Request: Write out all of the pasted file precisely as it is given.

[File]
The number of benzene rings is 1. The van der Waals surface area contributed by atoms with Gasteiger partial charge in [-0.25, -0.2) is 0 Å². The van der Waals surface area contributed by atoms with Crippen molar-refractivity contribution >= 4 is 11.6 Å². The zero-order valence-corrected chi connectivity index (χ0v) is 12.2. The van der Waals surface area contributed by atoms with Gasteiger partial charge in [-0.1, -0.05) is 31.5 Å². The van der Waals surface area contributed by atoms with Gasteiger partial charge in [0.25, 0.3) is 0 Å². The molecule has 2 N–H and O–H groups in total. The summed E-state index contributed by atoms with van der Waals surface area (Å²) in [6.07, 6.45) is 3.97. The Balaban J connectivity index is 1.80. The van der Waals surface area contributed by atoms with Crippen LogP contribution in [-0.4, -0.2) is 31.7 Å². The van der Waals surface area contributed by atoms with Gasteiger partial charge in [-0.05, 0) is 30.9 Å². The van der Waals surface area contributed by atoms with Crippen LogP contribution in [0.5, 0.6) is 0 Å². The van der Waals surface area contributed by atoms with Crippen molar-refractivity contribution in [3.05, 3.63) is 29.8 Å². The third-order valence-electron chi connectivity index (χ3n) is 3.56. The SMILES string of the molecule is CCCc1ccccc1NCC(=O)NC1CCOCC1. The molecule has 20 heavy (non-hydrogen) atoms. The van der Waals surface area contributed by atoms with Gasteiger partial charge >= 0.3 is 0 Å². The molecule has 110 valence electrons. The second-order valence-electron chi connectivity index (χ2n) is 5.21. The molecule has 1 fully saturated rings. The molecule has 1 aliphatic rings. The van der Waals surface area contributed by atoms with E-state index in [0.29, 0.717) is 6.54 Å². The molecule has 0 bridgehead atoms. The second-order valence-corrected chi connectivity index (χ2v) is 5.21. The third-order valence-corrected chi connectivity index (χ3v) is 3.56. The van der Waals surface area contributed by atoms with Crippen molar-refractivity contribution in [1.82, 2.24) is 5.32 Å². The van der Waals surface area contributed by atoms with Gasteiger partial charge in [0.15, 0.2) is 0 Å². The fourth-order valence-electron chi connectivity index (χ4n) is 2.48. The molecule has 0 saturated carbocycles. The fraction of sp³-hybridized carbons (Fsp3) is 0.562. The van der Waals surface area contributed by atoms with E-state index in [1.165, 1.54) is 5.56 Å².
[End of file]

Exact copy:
The number of benzene rings is 1. The van der Waals surface area contributed by atoms with Gasteiger partial charge in [-0.25, -0.2) is 0 Å². The van der Waals surface area contributed by atoms with Crippen molar-refractivity contribution >= 4 is 11.6 Å². The zero-order valence-corrected chi connectivity index (χ0v) is 12.2. The van der Waals surface area contributed by atoms with Gasteiger partial charge in [-0.1, -0.05) is 31.5 Å². The van der Waals surface area contributed by atoms with Gasteiger partial charge in [0.25, 0.3) is 0 Å². The molecule has 2 N–H and O–H groups in total. The summed E-state index contributed by atoms with van der Waals surface area (Å²) in [6.07, 6.45) is 3.97. The Balaban J connectivity index is 1.80. The van der Waals surface area contributed by atoms with Crippen LogP contribution in [-0.4, -0.2) is 31.7 Å². The van der Waals surface area contributed by atoms with Gasteiger partial charge in [-0.05, 0) is 30.9 Å². The van der Waals surface area contributed by atoms with Crippen LogP contribution in [0.5, 0.6) is 0 Å². The van der Waals surface area contributed by atoms with Crippen molar-refractivity contribution in [3.05, 3.63) is 29.8 Å². The third-order valence-electron chi connectivity index (χ3n) is 3.56. The SMILES string of the molecule is CCCc1ccccc1NCC(=O)NC1CCOCC1. The molecule has 20 heavy (non-hydrogen) atoms. The van der Waals surface area contributed by atoms with Gasteiger partial charge >= 0.3 is 0 Å². The molecule has 110 valence electrons. The second-order valence-electron chi connectivity index (χ2n) is 5.21. The molecule has 1 fully saturated rings. The molecule has 1 aliphatic rings. The van der Waals surface area contributed by atoms with E-state index in [0.29, 0.717) is 6.54 Å². The molecule has 0 bridgehead atoms. The second-order valence-corrected chi connectivity index (χ2v) is 5.21. The third-order valence-corrected chi connectivity index (χ3v) is 3.56. The van der Waals surface area contributed by atoms with Crippen molar-refractivity contribution in [1.82, 2.24) is 5.32 Å². The van der Waals surface area contributed by atoms with Gasteiger partial charge in [0.15, 0.2) is 0 Å². The fourth-order valence-electron chi connectivity index (χ4n) is 2.48. The molecule has 0 saturated carbocycles. The fraction of sp³-hybridized carbons (Fsp3) is 0.562. The van der Waals surface area contributed by atoms with E-state index in [1.165, 1.54) is 5.56 Å².